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Posts from — September 2007

Write Microsoft .NET code faster with Boo

even if you’re using C# or VB.NET. How? By using Boo’s interpreter to try out ideas, test usage of .NET framework functions, and interact with components (COM, .NET). Then when you’re comfortable, you can write the polished code in the language of your choice.

This is one use for mixed language programming, mentioned by me here, but where the final software might not use both languages.

In fact, any .NET interpreter such as IronPython or IronRuby could be used. And it’s a great technique for other than .NET – I’ve used it a lot with Python on Win32, and you can use it in Java with JRuby, Jython, Groovy, etc. This approach could be very useful for embedded and factory software development.

On .NET IronPython and IronRuby have advantages because they’re official Microsoft languages (and IP has a book coming out – IronPython In Action) and the languages are already in wide use (Win32, *nix, Java). I’m using Boo because it comes with the open source SharpDevelop IDE, and right now it integrates better with .NET (IP does not support attributes well, and it’s not easy to make an IP assembly callable by other .NET languages, etc).

Short example – interactively using DirectoryInfo in Boo (text I typed in bold):

>>> di = DirectoryInfo(“C:\\Download”)
>>> files = di.GetFiles()
(AdbeRdr80_en_US.exe, AdbeRdr80_en_US_Nosso_error.log, Firefox Setup, SharpDevelop_2.2.1.2648_Setup.msi, TortoiseSVN-
>>> files = di.GetFiles(‘t*’)

Interactively calling a COM object in Boo:

>>> ieType = System.Type.GetTypeFromProgID(‘InternetExplorer.Application’)
>>> ie = System.Activator.CreateInstance(ieType)
>>> ie.Visible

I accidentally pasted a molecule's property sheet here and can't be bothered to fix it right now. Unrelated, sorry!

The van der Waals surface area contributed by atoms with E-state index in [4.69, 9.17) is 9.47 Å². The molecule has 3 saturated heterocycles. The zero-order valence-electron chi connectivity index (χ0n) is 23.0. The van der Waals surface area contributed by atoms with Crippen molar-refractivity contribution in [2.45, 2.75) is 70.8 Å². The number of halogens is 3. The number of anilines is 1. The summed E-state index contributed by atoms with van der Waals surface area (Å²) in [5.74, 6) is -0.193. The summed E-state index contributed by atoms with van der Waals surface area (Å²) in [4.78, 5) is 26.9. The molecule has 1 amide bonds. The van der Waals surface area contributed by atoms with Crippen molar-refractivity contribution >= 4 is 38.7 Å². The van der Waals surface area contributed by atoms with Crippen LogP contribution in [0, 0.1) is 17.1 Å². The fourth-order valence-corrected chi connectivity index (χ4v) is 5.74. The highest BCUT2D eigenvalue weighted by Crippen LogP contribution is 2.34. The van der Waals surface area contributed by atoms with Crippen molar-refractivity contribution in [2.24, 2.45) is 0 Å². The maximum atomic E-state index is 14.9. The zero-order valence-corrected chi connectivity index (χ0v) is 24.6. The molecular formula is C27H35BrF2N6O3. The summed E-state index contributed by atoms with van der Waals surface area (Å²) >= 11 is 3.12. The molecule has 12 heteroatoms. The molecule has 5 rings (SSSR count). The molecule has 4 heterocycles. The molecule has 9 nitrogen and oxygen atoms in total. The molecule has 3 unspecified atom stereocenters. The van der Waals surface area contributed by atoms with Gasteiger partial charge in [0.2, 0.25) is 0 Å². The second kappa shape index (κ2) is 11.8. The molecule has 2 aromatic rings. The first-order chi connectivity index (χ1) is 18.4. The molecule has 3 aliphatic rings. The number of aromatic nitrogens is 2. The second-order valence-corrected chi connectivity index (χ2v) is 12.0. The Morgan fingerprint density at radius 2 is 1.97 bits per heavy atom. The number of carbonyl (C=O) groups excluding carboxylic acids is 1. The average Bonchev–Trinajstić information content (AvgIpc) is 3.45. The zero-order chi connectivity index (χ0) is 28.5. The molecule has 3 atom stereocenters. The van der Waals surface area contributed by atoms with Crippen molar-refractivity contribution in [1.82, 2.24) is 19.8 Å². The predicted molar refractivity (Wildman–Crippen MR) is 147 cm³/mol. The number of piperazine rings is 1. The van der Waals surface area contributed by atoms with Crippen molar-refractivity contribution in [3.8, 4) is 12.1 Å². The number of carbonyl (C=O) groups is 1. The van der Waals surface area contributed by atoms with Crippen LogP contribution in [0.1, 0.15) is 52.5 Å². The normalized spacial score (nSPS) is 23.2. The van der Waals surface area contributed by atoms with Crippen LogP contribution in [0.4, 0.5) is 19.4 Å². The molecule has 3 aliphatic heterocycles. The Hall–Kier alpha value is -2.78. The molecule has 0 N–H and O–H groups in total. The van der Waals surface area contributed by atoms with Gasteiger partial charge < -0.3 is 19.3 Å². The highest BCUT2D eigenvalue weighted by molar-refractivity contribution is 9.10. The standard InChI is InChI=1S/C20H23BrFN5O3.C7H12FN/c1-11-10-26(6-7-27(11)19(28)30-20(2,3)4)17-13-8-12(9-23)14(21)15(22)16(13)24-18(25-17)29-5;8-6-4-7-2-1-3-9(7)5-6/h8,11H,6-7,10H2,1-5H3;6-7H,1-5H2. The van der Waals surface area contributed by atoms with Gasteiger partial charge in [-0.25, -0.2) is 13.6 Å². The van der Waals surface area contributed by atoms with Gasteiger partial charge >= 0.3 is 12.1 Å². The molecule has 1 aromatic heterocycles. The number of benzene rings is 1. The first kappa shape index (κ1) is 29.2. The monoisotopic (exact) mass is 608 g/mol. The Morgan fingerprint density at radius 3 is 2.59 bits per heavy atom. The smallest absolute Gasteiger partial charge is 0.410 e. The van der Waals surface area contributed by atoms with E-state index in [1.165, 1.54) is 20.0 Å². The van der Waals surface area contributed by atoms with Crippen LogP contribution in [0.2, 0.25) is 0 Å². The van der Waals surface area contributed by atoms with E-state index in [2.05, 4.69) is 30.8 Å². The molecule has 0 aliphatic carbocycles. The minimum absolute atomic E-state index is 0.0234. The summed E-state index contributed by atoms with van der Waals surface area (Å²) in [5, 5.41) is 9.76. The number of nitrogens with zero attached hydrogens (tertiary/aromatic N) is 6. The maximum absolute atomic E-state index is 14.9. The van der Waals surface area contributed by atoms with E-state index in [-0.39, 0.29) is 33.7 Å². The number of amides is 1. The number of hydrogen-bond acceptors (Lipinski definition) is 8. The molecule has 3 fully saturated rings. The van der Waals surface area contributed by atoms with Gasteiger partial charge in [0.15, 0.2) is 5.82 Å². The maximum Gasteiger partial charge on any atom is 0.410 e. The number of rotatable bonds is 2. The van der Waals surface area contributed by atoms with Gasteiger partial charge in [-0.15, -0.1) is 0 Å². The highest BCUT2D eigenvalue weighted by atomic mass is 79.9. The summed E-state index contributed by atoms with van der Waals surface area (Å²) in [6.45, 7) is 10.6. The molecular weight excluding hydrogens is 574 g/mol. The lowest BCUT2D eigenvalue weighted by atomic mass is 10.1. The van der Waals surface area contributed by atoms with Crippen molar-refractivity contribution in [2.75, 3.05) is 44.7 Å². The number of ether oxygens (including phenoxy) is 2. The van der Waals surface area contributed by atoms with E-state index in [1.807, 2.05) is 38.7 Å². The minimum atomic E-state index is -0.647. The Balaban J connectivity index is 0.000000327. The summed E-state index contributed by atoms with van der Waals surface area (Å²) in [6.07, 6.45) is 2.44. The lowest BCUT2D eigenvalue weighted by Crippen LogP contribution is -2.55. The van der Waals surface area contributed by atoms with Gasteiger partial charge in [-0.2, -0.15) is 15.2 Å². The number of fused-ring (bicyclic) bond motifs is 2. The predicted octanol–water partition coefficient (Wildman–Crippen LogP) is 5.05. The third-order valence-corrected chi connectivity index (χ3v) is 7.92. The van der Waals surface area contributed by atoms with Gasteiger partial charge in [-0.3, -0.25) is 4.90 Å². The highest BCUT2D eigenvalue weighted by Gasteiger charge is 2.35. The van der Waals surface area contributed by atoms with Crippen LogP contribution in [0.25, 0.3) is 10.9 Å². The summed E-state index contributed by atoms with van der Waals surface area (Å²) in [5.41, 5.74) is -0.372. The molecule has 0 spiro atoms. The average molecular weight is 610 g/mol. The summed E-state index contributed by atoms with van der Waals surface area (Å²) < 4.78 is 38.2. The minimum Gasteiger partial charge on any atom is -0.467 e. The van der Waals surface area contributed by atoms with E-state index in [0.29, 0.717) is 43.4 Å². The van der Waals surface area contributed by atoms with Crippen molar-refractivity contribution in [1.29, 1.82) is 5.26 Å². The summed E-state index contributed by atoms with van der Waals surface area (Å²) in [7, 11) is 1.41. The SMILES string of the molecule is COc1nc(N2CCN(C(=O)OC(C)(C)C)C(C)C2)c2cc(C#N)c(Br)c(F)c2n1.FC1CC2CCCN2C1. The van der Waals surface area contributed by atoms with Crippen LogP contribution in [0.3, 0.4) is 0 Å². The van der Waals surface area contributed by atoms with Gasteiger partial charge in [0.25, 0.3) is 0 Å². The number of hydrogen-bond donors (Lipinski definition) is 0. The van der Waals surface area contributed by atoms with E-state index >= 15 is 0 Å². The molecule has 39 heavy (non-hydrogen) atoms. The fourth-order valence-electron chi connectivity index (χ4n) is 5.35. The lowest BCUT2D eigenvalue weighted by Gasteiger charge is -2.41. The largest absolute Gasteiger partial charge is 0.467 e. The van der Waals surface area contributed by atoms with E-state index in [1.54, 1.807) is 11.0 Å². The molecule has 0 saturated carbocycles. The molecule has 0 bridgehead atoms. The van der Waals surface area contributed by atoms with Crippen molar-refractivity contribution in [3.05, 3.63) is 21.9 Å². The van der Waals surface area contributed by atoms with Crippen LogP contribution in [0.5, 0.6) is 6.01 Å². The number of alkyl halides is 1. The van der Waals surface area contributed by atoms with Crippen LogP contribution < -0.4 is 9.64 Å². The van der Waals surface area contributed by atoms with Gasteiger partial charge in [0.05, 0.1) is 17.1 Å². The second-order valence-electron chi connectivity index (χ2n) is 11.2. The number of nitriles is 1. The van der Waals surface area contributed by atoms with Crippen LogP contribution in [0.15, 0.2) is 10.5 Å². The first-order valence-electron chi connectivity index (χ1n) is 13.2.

>>> ie.Visible = true
>>> ie.Visible

So far I haven’t had to use InvokeMember to call COM functions. At least for C# and VB.NET (and probably Boo) it appears you need to use it if you are using late binding. BTW, it is possible to use late binding with COM events, but it is significant extra work.


September 26, 2007   No Comments

CANOpen Annoyances – I

Updated 12/14/2007 with more vendors

More notes added 4/19/2011

It’s obvious I like CANOpen, but it does have its downside. Areas that could be much improved include:

  • Too many connector types. OK, I can see a need for more than one connector type. But 20 types? Powering isolated CANOpen transceivers is not consistent either – I am going to design and build some interface boards to make it easier (results are here). Just giving examples from my favorite vendors:
    • My CANOpen interfaces both from Ixxat, Kvaser, ESD, Peak, and Grid Connect have DB9M CAN connectors, but do not provide any power. (The PEAK dongle can be easily modified to provide +5VDC on pin 1 and/or pin 9).
    • The DB9M connector seems standard for CAN interfaces – Kvaser, Ixxat, Softing, Peak, and Gridconnect all use it. The Ixxat USB/CAN interface has RJ-45 connectors, with RJ45/DB9 adapter.
    • The AMC DX15 uses a DB9M connector, and requires 7.5-13VDC on pin 9.  Current AMC CANOpen drives use dual RJ45s.
    • The Wago 750-337 has a removable screw terminal connector, and its isolated CAN transceiver is powered internally. (The 750-338 has a DB9 connector).